Title

The Myth of the Stepmonster: A Qualitative Exploration Of The Stepmother Experience in a Complex Stepfamily System

Document Type

Dissertation

Degree Name

Doctor of Philosophy (Ph.D)

Department

Counseling

Date of Award

Summer 2014

Abstract

Stepfamilies are a common and growing family system in the United States, with an estimated 1,300 new stepfamilies forming every day. Stepfamily systems come in many shapes and sizes. The focus of this study is on the complex stepfamily, one in which both partners bring children to the marriage. Complex stepfamily systems have been shown to be the most difficult to navigate and meld of all the types of stepfamilies. Complex stepfamily systems include multiple households and require extensive boundary negotiation. The role of stepmother has been identified as the most ambiguous and stressful in the stepfamily system, yet it is the least researched. There are an estimated 13 million women currently filling the role of stepmother. The purpose of the study is to take a qualitative look at the lived experience of 10 stepmothers from complex stepfamily systems. The study used an interview format with open-ended questions to study the phenomenon of stepmother development in complex stepfamily systems.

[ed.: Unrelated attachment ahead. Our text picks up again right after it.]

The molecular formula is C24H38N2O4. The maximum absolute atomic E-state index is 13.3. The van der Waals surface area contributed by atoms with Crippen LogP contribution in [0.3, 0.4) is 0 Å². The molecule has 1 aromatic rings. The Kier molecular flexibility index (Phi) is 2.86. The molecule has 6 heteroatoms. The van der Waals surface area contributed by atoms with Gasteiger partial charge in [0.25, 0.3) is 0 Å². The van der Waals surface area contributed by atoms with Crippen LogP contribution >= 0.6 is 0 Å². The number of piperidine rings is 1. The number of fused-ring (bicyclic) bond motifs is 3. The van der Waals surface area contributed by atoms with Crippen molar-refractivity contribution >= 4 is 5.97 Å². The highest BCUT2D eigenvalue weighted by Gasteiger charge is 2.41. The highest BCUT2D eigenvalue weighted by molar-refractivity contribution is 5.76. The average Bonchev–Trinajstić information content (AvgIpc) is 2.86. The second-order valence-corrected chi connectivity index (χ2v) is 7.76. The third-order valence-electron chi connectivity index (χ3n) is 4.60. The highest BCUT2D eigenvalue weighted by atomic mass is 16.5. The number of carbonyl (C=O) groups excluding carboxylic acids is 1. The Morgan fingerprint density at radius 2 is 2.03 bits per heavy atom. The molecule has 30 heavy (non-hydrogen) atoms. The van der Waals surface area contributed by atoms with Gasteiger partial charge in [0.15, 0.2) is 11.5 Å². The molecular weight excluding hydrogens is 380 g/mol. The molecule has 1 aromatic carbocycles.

Advisor

Stephen Freeman

Subject Categories

Counseling | Social and Behavioral Sciences

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